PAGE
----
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 The requester sets a base pay ($B$), a maximum ($H$) and minimum ($L$) amount of pay a worker can be rewarded for completing a task. When a newcomer enters the system, he is rewarded the base pay. Once each worker is assigned a score, LadderMT sorts the workers in decreasing order, generating a ranking. Their pay is then adjusted by payment rules.
 
-\subsection{Linear Payout Rule}
+\subsection{Linear Payment Rule (LPR)}
 
 The linear payout rule rewards the highest ranking worker with the highest pay set and decreases linearly with regard to the worker's rank, with the lowest ranking worker rewarded with the lowest pay set.
 
-Let $i$ denote a worker's rank, $w$ denote the total number of workers in the ranking system; then the worker's pay ($P$) could be formulated as:
+Let $i_w$ denote a worker's rank, $w$ denote the total number of workers in the ranking system; then the worker's pay ($P$) could be formulated as:
+\[ P = L + (H-L)\cdot((w-i_w)/w) \]
 
-\[ P = L + (H-L)\cdot((w-i)/w) \]
-
-\subsection{Bracket Payout Rule}
+\subsection{Bracket Payment Rule (BPR)}
 
 The bracket payout rule splits the ladder into partially ordered groups by flooring workers' scores and grouping workers with the same floored score in one bracket. Similar to the linear payout rule, the bracket payout rule rewards the highest ranking bracket with the highest pay set and decreases linearly with regard to the number of brackets, with the lowest ranking bracket rewarded with the lowest pay set. Each member in the group receives the same pay.
 
+For example, if a worker has a raw score of 0.58, after flooring his score, he will be assigned to the bracket of score 0, the lowest bracket in the system. In contrast, if a worker has the highest possible score of 5.5, he will be assigned to the highest bracket of score 5 after flooring his raw score.
+
+Workers are paid based on their bracket when completing tasks. The higher the bracket a worker is in, the more money the worker will be awarded for completing tasks. Let $b$ denote the total number of brackets, $i_b$ denote the rank of the bracket; the pay difference $\Delta_P$ between brackets and worker pay can be formulated as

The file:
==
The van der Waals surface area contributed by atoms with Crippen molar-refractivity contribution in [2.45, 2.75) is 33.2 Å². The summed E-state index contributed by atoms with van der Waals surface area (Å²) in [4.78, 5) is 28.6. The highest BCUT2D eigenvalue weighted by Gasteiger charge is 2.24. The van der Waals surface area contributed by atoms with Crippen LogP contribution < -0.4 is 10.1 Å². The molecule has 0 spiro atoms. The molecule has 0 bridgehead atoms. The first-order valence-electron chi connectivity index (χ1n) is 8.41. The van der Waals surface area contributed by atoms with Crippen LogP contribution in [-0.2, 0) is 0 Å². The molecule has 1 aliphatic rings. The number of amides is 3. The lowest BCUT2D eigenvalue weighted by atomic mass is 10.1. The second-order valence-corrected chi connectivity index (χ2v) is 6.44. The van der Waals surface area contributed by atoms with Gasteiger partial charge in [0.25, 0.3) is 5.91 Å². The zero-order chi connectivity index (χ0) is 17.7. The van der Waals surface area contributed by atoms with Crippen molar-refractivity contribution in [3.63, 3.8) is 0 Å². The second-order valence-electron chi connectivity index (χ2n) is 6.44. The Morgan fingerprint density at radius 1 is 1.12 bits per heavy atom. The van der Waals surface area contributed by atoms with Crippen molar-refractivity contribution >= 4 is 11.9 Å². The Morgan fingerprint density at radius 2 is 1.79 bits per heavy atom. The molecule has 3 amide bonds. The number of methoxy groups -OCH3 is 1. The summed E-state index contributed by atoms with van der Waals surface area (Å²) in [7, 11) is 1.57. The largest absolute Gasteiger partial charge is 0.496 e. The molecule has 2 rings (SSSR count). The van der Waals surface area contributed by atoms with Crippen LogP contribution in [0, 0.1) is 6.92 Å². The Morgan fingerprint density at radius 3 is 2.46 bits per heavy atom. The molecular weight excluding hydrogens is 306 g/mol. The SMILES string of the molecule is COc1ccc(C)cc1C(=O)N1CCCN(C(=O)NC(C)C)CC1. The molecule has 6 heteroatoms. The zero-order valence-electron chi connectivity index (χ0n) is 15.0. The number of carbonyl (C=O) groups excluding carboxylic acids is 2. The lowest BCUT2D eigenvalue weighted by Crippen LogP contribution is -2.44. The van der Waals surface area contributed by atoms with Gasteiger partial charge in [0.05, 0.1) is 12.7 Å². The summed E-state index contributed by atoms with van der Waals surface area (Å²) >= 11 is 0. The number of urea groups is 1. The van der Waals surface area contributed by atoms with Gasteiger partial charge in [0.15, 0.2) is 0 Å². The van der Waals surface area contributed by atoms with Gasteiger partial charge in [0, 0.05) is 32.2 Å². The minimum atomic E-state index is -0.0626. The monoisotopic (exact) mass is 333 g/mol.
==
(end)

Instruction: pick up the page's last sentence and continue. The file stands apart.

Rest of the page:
+\[ \Delta_P = (H - L) / b \]
+\[ P = L + (b-i_b) \cdot \Delta_P \]
+
+For example, suppose $(L,H,b)=(20,60,6)$, the interval payment will be 8 after applying the formula above. Therefore, workers will be paid 20, 28, 36, 44, 52, and 60 depending on the bracket he is in. 
+
+
 \section{Simulation}
 
 We simulate our model by generating $w$ workers to complete $t$ tasks. The same set of workers is used in a fixed pay environment and our LadderMT environment.
 Each worker is initialized with a randomly generated expected quality $e(Q) \in \{x \in \mathbb{R} \mid 0 \leq x \leq 1\}$ and standard deviation $\sigma \in \{x \in \mathbb{R} \mid 0 \leq x\leq 1\}$. We assume that workers' output quality should conform to a normal distribution. Thus, we create a Gaussian random number generator for each worker with his expected quality as mean and standard deviation as is to generate work qualities $Q \in \{x \in \mathbb{R} \mid 0 \leq x\leq 1\}$.
 
 Given a task, workers decide whether or not to participate in completing it. We call the probability that a worker will participate in completing a task the \textit{attractiveness} of the task. Let $\widebar{P}$ denote the entire market's average task pay; we model a task's attractiveness ($A$) as:
-
 \[ A = P^2 / (2 \cdot \widebar{P}^2) \]
 
 When $A \geq 1$, workers will repeatedly work on the tasks; when $A = 0$, workers will find the task unattractive and find other activities to do. When a task pays the same amount as the market average $(P = \widebar{P})$, there is equal chance that a worker will participate in completing a task or other activities. Since workers aim to maximize their utility, we assume that workers who choose to opt out of our tasks found some other task in the market that pays higher for the same amount of work; whatever other tasks workers engage in, it will always take the same amount of time as completing our task; thus all workers start on some task at the same time, work in parallel and complete their tasks at the same time. Then again, workers come back to decide on what tasks to engage in.
 
 \section{Performance Evaluation}